A 4-year-old girl comes home from preschool in tears for
the third time in two weeks. She says it isn’t fun anymore. She says she
doesn’t like it. Her mom is confused. The preschool is play-based and hands-on.
The walls are covered with bright colors and inviting themes. The play yard is
stocked with toys, tricycles and play structure. The teachers make fresh play
dough every morning. What’s not to like?
Upon further discussion, the truth begins to leak out.
Though this little girl attends the same preschool as a close family friend,
that friend no longer plays with her. She issues threats like, “You can only
play house if you’re the dog,” and, “If you don’t give me the trike, I won’t be
your friend anymore.”
Her mom was appropriately baffled. Was this really
happening? Do preschool girls really engage in this “mean girl” stuff? The
short answer is yes, but the truth is often complex.
Research shows that relational aggression is seen in
preschoolers, that preschool girls are significantly more relationally
aggressive and less overtly physically aggressive than preschool boys, and that
relational aggression is significantly related to social-psychological
That’s the bad news. The good news is that
if we catch it early, we can empower girls to make positive choices with their
peers. Preschool is actually the perfect setting to begin working on pro-social
skills like empathy and compassion.
Relational aggression can be difficult to spot because it
tends to be secretive. Watch for these acts of relational aggression in
Excluding or ignoring other girls
Building allies (ex: “Don’t be friends with her;
she’s not nice to me.”)
Placing limits on friendships (ex: “I won’t be
friends with you unless…”)
Interpreting behavior of other girls as hostile
(ex: When one girl accidentally knocks over the block tower, the other tells
girls on the first girl for being "mean.")
I would love to see the day when
we stop using the term 'mean girls.'
The roots of relational aggression in preschool children
often include rudimentary social skills. Some kids are more optimistic than
others. Some are quick to frustration while others seem to have more patience.
All girls develop their social-emotional skills at their own pace, and
environmental factors can play a role in how young girls relate to other girls.
There are a few reasons that young girls rely on these
They get what they want.
They feel powerful, which provides a false sense
They mimic what they see.
They reinforce social norms (People are not
supposed to be “mean,” so calling another girl out as “mean” is in line with
what they’ve been taught.)
The best way to nip this early “mean girl” behavior in the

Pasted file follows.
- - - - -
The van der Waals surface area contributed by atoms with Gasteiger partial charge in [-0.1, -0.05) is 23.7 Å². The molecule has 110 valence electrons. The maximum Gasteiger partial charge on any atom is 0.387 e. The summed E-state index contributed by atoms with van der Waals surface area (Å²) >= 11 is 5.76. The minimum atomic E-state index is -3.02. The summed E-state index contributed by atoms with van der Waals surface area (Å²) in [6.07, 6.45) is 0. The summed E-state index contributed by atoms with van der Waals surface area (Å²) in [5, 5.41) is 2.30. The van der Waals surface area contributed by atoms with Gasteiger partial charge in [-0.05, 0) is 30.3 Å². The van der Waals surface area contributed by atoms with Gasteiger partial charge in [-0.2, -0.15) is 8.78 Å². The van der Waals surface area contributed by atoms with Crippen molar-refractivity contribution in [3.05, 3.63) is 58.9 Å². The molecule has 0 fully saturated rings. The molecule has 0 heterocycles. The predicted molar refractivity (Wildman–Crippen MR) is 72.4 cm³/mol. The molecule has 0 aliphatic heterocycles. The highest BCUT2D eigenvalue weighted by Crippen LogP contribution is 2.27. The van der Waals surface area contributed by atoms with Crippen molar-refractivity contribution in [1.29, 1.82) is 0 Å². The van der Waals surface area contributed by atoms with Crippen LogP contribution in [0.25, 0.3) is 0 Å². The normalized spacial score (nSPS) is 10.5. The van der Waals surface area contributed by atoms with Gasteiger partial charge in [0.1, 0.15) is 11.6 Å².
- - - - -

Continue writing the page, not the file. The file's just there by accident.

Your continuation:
bud is to focus on teaching positive social interaction skills, both in the
preschool classroom and in the home. In fact, I would love to see the day when
we stop using the term “mean girls” and start teaching girls to unpack the
triggers beneath the behavior, instead.
Before you label that other girl and issue a stern warning to
stay away, consider trying these strategies:
Observe your child at
Pay close attention to how your girl relates to others. What
is her personality style? Does she assert her wants and needs during play or
does she let others take the lead? Does she ever steamroll over other girls to
get her needs met?
Tuning in to your child’s relational style will help you
guide your child through those critical early friendship-making skills. As the
mom of the 4-year-old girl later discovered, her daughter’s introverted
nature played a role in how she related to her peers. In fact, she spent a fair
amount of time playing alone during recess because she wanted to. She needed a
break from the action. The other girls, however, felt rejected.
It’s up to us to instill empathy in our girls, and that
begins with talking about emotions.
Unpack the triggers
Kids can be quick to blame others and call other kids out when
the chips are down. It’s up to us to instill empathy in our girls, and that
begins with talking about emotions. Instead of assuming a child is “mean” for
knocking down that block tower, for example, help your child figure out the
possible triggers of the behavior.
Was she feeling jealous of the really tall
Was she feeling left out of the group?
Was she frustrated that her tower fell down?
When we help girls understand that behaviors are a
reflection of hidden emotions, we teach them to have compassion and give girls
a second chance. Instead of ignoring a girl and assuming she’s “mean,” the
other girls can tap into empathy and spread kindness.
Grown-ups forget that kids are always watching and listening.
Our girls learn how to related to other girls by watching us. If we are quick
to judge other moms, for example, our girls will learn to look for flaws and
missteps. If we are compassionate and reach out to other moms, on the other
hand, our girls will learn to be the helpers.
Talk about what it means to be a friend, and share your
friendships with your girls. Show them what you do to care for women in your
life so that your girls see firsthand the importance of lifting other women up.
Relational aggression is a form of bullying and a red flag. If you believe that your daughter engages in relational
aggression with other girls, seek assistance from her teacher. If you believe
that your daughter is the victim of relational aggression, don’t force her to
“get over it” or mend fences. Relational aggression is very painful for little
girls and can negatively impact self-esteem. It can also lead to symptoms of
anxiety and depression later on. Talk to the classroom teacher. Ask for help. Be
there for your daughter by listening, empathizing and helping her find healthy
For more information on raising strong, confident and compassionate girls, check out "No More Mean Girls."